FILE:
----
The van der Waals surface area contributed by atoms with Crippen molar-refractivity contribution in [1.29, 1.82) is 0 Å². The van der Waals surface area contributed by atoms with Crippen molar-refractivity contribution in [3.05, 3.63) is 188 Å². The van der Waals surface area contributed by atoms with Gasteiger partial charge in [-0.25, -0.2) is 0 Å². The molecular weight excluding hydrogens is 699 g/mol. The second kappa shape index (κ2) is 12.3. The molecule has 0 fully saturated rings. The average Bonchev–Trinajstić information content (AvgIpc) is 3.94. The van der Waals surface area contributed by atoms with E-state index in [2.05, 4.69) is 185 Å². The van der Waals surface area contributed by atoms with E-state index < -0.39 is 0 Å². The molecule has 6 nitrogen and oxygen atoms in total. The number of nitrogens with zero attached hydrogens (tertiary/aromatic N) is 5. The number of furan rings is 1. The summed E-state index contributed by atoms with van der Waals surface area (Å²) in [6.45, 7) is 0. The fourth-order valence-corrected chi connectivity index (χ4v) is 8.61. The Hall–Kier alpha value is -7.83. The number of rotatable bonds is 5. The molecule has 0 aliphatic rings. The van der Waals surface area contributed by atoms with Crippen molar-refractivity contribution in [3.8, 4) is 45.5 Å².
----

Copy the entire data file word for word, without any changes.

The van der Waals surface area contributed by atoms with Crippen molar-refractivity contribution in [1.29, 1.82) is 0 Å². The van der Waals surface area contributed by atoms with Crippen molar-refractivity contribution in [3.05, 3.63) is 188 Å². The van der Waals surface area contributed by atoms with Gasteiger partial charge in [-0.25, -0.2) is 0 Å². The molecular weight excluding hydrogens is 699 g/mol. The second kappa shape index (κ2) is 12.3. The molecule has 0 fully saturated rings. The average Bonchev–Trinajstić information content (AvgIpc) is 3.94. The van der Waals surface area contributed by atoms with E-state index in [2.05, 4.69) is 185 Å². The van der Waals surface area contributed by atoms with E-state index < -0.39 is 0 Å². The molecule has 6 nitrogen and oxygen atoms in total. The number of nitrogens with zero attached hydrogens (tertiary/aromatic N) is 5. The number of furan rings is 1. The summed E-state index contributed by atoms with van der Waals surface area (Å²) in [6.45, 7) is 0. The fourth-order valence-corrected chi connectivity index (χ4v) is 8.61. The Hall–Kier alpha value is -7.83. The number of rotatable bonds is 5. The molecule has 0 aliphatic rings. The van der Waals surface area contributed by atoms with Crippen molar-refractivity contribution in [3.8, 4) is 45.5 Å².